Katy giggled, and Jack opened the door, greeted by Holly’s impenetrable glare, her arms steadfastly crossed. “Not funny, Daddy.”
He grinned and extracted her from her car seat, lifting her easily onto his other hip. “Sorry, Munchkin. You’re still kind of cute, though.”
She pouted. “I am not cute. Babies are cute. I’m four.”
“Okay, then you’re beautiful. How’s that?”
Her features softened. A little. “Nice.”
Jack bit back a laugh. “Right, Chalk and Cheese, shall we go and check out our new home?”
“YAY!” The girls punched the air with their tiny fists.
With a lion-esque roar, Jack ran toward the house with the twins bouncing up and down, happily screaming. At the front door, he lowered them to the ground, pulled the key from the back pocket of his jeans, and held it aloft.
“Are you sure? There won’t be any fighting over bedrooms?”
“No, Daddy,” promised Katy.
“No, Daddy,” said Holly. “Katy will let me have whichever room I want.”
He frowned. “Holly…”
“I will, Daddy,” interrupted Katy.
“I know, but that’s not the point, is it?” Both girls looked at him, confusion etched across their faces. It didn’t matter how much Jack tried to teach them to share and share alike; the twins’ way of doing things worked perfectly for them. So who was he to interfere? He shrugged. “Forget it. Let’s go.”
Slipping the key into the lock, Jack swung the door back on its hinges, and, like two bullets from a gun, Holly and Katy shot ahead of him and along the hardwood floor of the hallway. Jack stepped over the threshold himself and took a long, slow look around him; he ran his hand over the polished newel post of the staircase and smooth, creamy white walls. The place was spotless. So clean there was still a trace of lemon furniture polish mixed with new paint. A million miles from anything the twins had known before.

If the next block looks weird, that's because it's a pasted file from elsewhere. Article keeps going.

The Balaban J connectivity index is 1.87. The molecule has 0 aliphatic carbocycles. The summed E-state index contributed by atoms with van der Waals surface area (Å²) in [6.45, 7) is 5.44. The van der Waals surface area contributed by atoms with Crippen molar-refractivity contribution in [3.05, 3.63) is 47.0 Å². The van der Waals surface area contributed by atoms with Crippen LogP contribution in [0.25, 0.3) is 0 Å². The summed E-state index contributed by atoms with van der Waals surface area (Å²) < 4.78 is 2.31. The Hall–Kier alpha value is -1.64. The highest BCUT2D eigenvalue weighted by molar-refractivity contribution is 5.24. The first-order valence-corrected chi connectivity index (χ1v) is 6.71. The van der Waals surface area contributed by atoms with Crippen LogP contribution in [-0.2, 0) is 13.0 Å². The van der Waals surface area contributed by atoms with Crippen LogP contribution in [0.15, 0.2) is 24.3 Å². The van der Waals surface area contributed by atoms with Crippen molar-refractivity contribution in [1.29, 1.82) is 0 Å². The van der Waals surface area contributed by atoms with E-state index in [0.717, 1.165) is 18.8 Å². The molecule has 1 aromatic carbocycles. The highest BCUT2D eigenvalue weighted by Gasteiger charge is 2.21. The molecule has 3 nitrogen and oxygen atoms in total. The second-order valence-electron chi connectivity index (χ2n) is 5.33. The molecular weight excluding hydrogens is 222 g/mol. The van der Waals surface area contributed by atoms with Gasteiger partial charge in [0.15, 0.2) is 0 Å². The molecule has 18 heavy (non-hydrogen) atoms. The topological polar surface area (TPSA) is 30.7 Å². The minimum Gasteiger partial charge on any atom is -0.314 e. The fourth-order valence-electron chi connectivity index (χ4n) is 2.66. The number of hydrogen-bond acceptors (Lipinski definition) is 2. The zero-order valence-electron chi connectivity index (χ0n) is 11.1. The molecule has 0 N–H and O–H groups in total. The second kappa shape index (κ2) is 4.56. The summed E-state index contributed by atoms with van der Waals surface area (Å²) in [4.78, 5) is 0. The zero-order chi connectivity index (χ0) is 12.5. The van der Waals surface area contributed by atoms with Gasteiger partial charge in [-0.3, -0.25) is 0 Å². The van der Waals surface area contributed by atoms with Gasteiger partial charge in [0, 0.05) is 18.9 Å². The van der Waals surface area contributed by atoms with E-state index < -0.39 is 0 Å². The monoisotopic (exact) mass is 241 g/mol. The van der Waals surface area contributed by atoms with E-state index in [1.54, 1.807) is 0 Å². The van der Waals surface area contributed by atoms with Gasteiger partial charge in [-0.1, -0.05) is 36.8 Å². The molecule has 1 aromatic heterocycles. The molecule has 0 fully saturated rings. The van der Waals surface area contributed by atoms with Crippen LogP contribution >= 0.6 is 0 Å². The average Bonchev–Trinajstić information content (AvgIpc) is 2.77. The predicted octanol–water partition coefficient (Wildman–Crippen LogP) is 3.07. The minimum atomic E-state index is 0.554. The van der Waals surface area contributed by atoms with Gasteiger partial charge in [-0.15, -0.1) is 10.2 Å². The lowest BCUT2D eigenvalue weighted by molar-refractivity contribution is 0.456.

Their screams of delight and discovery echoed around him, filling him with satisfaction. Tomorrow they’d move their stuff from the old house and start making a new life.
“Daddy, come see.”
Following Holly’s call, Jack walked into the sun-filled living room, where she and Katy stood side-by-side holding hands as they peered through the glass patio doors.
“What are you looking at?”
“There’s a lady out there,” they said in unison.
“Where? In the garden?” He stepped closer and looked over their heads. “Well, look at that.”
Jack smiled as his gaze appreciated the toned thighs of the woman crawling across his newly acquired lawn.